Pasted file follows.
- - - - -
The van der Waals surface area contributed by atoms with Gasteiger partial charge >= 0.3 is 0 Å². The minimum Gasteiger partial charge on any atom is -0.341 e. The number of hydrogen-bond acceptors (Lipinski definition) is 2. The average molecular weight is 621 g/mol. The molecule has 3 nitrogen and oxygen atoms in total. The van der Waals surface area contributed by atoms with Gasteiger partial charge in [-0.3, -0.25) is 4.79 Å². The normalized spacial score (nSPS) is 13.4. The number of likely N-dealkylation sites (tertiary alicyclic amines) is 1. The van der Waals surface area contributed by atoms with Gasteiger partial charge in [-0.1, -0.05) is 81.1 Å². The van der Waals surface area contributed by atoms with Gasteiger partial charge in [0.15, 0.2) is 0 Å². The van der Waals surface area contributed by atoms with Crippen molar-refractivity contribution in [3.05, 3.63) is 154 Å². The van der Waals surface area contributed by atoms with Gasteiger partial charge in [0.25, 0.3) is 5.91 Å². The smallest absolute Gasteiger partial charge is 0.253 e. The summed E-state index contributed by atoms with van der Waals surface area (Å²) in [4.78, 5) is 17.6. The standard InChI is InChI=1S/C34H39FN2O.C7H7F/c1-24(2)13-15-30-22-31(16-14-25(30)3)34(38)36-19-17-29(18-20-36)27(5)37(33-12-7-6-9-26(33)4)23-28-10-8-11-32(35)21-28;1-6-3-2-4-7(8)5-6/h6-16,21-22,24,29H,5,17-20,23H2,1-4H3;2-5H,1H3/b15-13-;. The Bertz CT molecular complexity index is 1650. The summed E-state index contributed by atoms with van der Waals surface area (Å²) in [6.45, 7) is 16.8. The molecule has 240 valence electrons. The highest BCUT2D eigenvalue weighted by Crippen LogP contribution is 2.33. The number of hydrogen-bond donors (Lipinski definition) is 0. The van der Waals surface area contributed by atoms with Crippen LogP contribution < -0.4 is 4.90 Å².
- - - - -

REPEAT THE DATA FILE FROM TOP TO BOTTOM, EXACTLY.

The van der Waals surface area contributed by atoms with Gasteiger partial charge >= 0.3 is 0 Å². The minimum Gasteiger partial charge on any atom is -0.341 e. The number of hydrogen-bond acceptors (Lipinski definition) is 2. The average molecular weight is 621 g/mol. The molecule has 3 nitrogen and oxygen atoms in total. The van der Waals surface area contributed by atoms with Gasteiger partial charge in [-0.3, -0.25) is 4.79 Å². The normalized spacial score (nSPS) is 13.4. The number of likely N-dealkylation sites (tertiary alicyclic amines) is 1. The van der Waals surface area contributed by atoms with Gasteiger partial charge in [-0.1, -0.05) is 81.1 Å². The van der Waals surface area contributed by atoms with Gasteiger partial charge in [0.15, 0.2) is 0 Å². The van der Waals surface area contributed by atoms with Crippen molar-refractivity contribution in [3.05, 3.63) is 154 Å². The van der Waals surface area contributed by atoms with Gasteiger partial charge in [0.25, 0.3) is 5.91 Å². The smallest absolute Gasteiger partial charge is 0.253 e. The summed E-state index contributed by atoms with van der Waals surface area (Å²) in [4.78, 5) is 17.6. The standard InChI is InChI=1S/C34H39FN2O.C7H7F/c1-24(2)13-15-30-22-31(16-14-25(30)3)34(38)36-19-17-29(18-20-36)27(5)37(33-12-7-6-9-26(33)4)23-28-10-8-11-32(35)21-28;1-6-3-2-4-7(8)5-6/h6-16,21-22,24,29H,5,17-20,23H2,1-4H3;2-5H,1H3/b15-13-;. The Bertz CT molecular complexity index is 1650. The summed E-state index contributed by atoms with van der Waals surface area (Å²) in [6.45, 7) is 16.8. The molecule has 240 valence electrons. The highest BCUT2D eigenvalue weighted by Crippen LogP contribution is 2.33. The number of hydrogen-bond donors (Lipinski definition) is 0. The van der Waals surface area contributed by atoms with Crippen LogP contribution < -0.4 is 4.90 Å².